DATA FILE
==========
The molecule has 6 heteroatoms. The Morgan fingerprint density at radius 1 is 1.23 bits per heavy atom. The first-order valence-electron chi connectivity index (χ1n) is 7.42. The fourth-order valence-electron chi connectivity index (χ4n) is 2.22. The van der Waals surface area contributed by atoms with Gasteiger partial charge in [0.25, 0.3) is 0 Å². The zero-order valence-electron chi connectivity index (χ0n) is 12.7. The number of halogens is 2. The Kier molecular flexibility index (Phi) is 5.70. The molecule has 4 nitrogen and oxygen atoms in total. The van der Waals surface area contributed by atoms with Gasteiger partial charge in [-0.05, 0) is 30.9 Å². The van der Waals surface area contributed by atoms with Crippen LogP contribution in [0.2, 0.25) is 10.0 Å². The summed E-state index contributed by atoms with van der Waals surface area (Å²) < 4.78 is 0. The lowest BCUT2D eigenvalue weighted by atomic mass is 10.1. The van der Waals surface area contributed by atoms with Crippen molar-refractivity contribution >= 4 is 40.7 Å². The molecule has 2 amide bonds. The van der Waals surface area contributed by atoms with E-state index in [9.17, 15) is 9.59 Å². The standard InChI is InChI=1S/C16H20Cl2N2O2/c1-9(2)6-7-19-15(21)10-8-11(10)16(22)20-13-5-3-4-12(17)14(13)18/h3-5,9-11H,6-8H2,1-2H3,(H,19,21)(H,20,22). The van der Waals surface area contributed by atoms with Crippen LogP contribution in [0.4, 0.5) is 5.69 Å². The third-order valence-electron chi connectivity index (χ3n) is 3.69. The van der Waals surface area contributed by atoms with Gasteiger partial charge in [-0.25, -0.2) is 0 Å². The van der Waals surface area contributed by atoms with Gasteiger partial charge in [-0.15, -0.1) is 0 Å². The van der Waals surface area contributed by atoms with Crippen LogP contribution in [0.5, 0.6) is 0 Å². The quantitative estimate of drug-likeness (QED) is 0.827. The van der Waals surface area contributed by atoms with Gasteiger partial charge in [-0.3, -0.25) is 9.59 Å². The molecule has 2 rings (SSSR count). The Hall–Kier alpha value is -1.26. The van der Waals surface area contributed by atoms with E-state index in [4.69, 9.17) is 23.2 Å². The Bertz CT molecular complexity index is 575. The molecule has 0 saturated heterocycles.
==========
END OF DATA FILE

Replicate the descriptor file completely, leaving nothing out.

The molecule has 6 heteroatoms. The Morgan fingerprint density at radius 1 is 1.23 bits per heavy atom. The first-order valence-electron chi connectivity index (χ1n) is 7.42. The fourth-order valence-electron chi connectivity index (χ4n) is 2.22. The van der Waals surface area contributed by atoms with Gasteiger partial charge in [0.25, 0.3) is 0 Å². The zero-order valence-electron chi connectivity index (χ0n) is 12.7. The number of halogens is 2. The Kier molecular flexibility index (Phi) is 5.70. The molecule has 4 nitrogen and oxygen atoms in total. The van der Waals surface area contributed by atoms with Gasteiger partial charge in [-0.05, 0) is 30.9 Å². The van der Waals surface area contributed by atoms with Crippen LogP contribution in [0.2, 0.25) is 10.0 Å². The summed E-state index contributed by atoms with van der Waals surface area (Å²) < 4.78 is 0. The lowest BCUT2D eigenvalue weighted by atomic mass is 10.1. The van der Waals surface area contributed by atoms with Crippen molar-refractivity contribution >= 4 is 40.7 Å². The molecule has 2 amide bonds. The van der Waals surface area contributed by atoms with E-state index in [9.17, 15) is 9.59 Å². The standard InChI is InChI=1S/C16H20Cl2N2O2/c1-9(2)6-7-19-15(21)10-8-11(10)16(22)20-13-5-3-4-12(17)14(13)18/h3-5,9-11H,6-8H2,1-2H3,(H,19,21)(H,20,22). The van der Waals surface area contributed by atoms with Crippen LogP contribution in [0.4, 0.5) is 5.69 Å². The third-order valence-electron chi connectivity index (χ3n) is 3.69. The van der Waals surface area contributed by atoms with Gasteiger partial charge in [-0.25, -0.2) is 0 Å². The van der Waals surface area contributed by atoms with Gasteiger partial charge in [-0.15, -0.1) is 0 Å². The van der Waals surface area contributed by atoms with Crippen LogP contribution in [0.5, 0.6) is 0 Å². The quantitative estimate of drug-likeness (QED) is 0.827. The van der Waals surface area contributed by atoms with Gasteiger partial charge in [-0.3, -0.25) is 9.59 Å². The molecule has 2 rings (SSSR count). The Hall–Kier alpha value is -1.26. The van der Waals surface area contributed by atoms with E-state index in [4.69, 9.17) is 23.2 Å². The Bertz CT molecular complexity index is 575. The molecule has 0 saturated heterocycles.